Minnesota Reading & Math Corps In Need Of Tutors

MINNEAPOLIS (WCCO) — A program to help kids with reading and math is seeing a shortage of tutors this year.

Minnesota’s Reading and Math Corps is looking to fill a few hundred more openings to help students in schools across the state. Tutors within the program will help 35,000 students in Minnesota improve their reading and math skills.

“Our program meets a need, kind of in the middle. Our tutors helps students who wouldn’t otherwise get services from outside the normal classroom,” said Sara Nobbs of Minnesota Reading and Math Corps.

Leading into the 2017-2018 school year, the Reading and Math Corps was facing the largest shortage of tutors in 14 years. To date, 1,200 tutors are now in Minnesota schools, but 500 more tutors are still needed.

“I really think part of it is we’re a really well-kept secret. We don’t want to be. We want everyone to know about our program and know we’re in schools across the state,” Nobbs said.

At 72 years old, Bob Mowatt is one of the Reading Corps tutors at Hillcrest Community School in Bloomington. As a part-time tutor, Bob spends every day, for five hours a day, helping kids reach their literacy goals.

“They’re so excited about being successful and that makes me feel good,” said Mowatt, a Reading Corps tutor.

“I can now understand, like, everything and it’s not as confusing anymore,” said Hope, a student at Hillcrest Community School.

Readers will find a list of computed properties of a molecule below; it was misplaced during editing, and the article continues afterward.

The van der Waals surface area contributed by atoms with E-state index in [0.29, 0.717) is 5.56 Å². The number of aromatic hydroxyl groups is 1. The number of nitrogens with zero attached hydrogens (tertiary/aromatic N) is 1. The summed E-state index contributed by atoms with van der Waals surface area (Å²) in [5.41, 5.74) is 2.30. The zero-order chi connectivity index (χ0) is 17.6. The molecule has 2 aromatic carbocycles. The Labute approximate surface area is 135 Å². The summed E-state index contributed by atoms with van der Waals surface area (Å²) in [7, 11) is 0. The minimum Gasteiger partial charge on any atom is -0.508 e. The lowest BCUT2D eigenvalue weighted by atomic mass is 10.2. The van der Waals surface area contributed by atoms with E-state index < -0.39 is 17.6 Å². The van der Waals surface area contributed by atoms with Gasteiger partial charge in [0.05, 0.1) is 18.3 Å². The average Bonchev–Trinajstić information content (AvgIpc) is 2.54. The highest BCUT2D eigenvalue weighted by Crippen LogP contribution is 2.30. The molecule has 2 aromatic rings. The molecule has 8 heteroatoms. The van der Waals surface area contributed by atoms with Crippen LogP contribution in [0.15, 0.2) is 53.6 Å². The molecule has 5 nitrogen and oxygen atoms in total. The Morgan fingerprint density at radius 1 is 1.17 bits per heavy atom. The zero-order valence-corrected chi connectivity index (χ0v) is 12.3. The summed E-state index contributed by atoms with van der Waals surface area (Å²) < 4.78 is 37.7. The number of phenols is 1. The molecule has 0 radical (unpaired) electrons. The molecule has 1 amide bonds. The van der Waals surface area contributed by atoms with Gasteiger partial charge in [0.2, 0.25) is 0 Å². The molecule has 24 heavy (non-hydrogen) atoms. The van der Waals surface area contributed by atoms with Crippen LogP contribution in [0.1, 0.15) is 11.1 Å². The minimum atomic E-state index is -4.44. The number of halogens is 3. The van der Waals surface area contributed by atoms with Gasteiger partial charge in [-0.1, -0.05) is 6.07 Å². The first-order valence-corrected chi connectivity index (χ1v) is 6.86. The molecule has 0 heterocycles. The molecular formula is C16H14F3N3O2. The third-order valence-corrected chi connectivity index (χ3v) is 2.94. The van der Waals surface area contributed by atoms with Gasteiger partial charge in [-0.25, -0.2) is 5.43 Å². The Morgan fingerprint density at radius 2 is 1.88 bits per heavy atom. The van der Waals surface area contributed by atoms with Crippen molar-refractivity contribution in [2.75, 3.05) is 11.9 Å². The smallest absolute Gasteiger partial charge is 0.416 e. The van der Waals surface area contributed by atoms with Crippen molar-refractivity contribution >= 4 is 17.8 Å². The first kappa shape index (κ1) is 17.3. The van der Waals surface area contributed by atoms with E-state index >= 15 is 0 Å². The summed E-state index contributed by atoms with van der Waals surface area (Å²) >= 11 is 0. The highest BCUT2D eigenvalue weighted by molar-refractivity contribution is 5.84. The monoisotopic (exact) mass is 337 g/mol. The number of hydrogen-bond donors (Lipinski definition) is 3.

“Now, I can read more clearly and I can read larger words and stuff,” said Sophia, a student at Hillcrest Community School.

Bob knows that struggle of learning to read all too well. Five years ago, a stroke took his ability to read. He spent nine months re-learning how to read and he now brings that understanding to his tutoring sessions.

“I really became aware of how much we depend upon written communication to know what’s going on and how we’re supposed to do things and run our lives. It was frustrating not to be able to do that,” Mowatt said. “I think that gave me a lot of empathy for kids who are struggling with learning how to read.”

Seeing his students overcome their challenges inspires Bob to keep working on his own skills.

“I still can’t read at the level before the stroke,” Mowatt said. “I was doing technical writing and technical reading and research.”

The Reading Corps program was developed to help pre-K through third graders, yet even a retiree can take away an important lesson.

“If they can grow and continue to get better, so can I,” Mowatt said.

There is a stipend for anyone who signs up to become a tutor.

More from Rachel Slavik
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